IF YOU NEED more evidence that the Deepwater Horizon disaster may not have been a once-in-a-lifetime aberration, consider this fact from the massive report that the National Oil Spill Commission released this week: Deaths are more than four times higher per person-hours worked on American offshore oil and gas facilities than on those that operate in Europe. What's the difference? Corporate management, the commission reports, has been sometimes stunningly complacent in the gulf - an attitude encouraged by lax regulation that never adapted to an era of ultra-deepwater drilling.
Congress failed to enact even some of the most obvious reforms to America's offshore oil and gas regulation before it adjourned in December. Now that the commission has provided lawmakers with a thorough and fair policy template with which to legislate, the new Congress has even fewer excuses to ignore the issue than the last one did.
The oil and gas industry moved into deep water in the 1980s and 1990s without adjusting for new safety and environmental challenges. So, the report argues, it must undergo an "internal reinvention" led by a new industry standard-setting group, just as the nuclear power industry raised its standards after the 1979 accident at Three Mile Island. The American Petroleum Institute, the commission says, is not the right home for such a standard-setter because it is also the industry's primary lobbyist and has opposed tougher safety rules. Congress can require industry participation in a new, independent organization in any updated drilling approval process.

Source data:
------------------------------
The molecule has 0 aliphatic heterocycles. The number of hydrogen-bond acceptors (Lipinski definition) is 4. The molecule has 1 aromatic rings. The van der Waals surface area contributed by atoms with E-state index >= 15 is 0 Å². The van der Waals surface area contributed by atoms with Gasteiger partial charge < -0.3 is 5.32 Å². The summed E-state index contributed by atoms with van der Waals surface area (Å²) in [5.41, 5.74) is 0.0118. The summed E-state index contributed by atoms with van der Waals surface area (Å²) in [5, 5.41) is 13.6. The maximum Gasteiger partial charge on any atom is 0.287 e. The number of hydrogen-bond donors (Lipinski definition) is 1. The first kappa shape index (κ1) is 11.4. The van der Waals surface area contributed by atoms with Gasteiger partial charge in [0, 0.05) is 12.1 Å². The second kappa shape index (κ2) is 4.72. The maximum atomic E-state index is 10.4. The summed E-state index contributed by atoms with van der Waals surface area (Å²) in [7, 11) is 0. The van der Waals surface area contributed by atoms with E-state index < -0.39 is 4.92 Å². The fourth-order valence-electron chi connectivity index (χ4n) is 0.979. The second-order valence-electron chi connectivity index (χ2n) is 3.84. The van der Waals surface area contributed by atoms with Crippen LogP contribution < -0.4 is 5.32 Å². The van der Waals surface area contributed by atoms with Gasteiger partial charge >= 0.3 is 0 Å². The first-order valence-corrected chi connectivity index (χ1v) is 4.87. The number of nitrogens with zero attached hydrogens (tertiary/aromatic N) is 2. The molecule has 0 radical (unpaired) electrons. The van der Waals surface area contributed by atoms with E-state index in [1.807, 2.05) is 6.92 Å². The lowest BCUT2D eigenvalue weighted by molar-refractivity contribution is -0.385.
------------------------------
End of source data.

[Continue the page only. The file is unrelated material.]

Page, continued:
Better self-policing is only part of the answer. The commission favors an immediate review of prescriptive rules - including those governing elements of well design that failed on theDeepwater Horizon - to harmonize them with higher international standards. But the report rightly argues that, for an industry that relies on complex, ever-changing technology to plumb thousands of feet below the surface in hostile conditions, uniform and specific government rules can too easily fall behind industry practice or be misapplied. So the commissioners recommend adopting a long-used European practice known as "safety case," in which rig operators themselves must demonstrate to regulators' satisfaction that they are taking appropriate precautions for particular drilling sites. Though the process might still be vulnerable to failure - companies can misapprehend the risks of the sites they want to explore - compelling drillers to take the initiative on safety would be a welcome change in approach.
In addition, Congress should significantly raise, if not eliminate, the cap on damages that insulates drillers from the consequences of their mistakes and require the industry and regulators to collect more reliable data about injuries and other mishaps on the water.
Altogether, the commission has given lawmakers a 381-page guide that would allow drilling to continue profitably while making it as safe as possible. They should use it.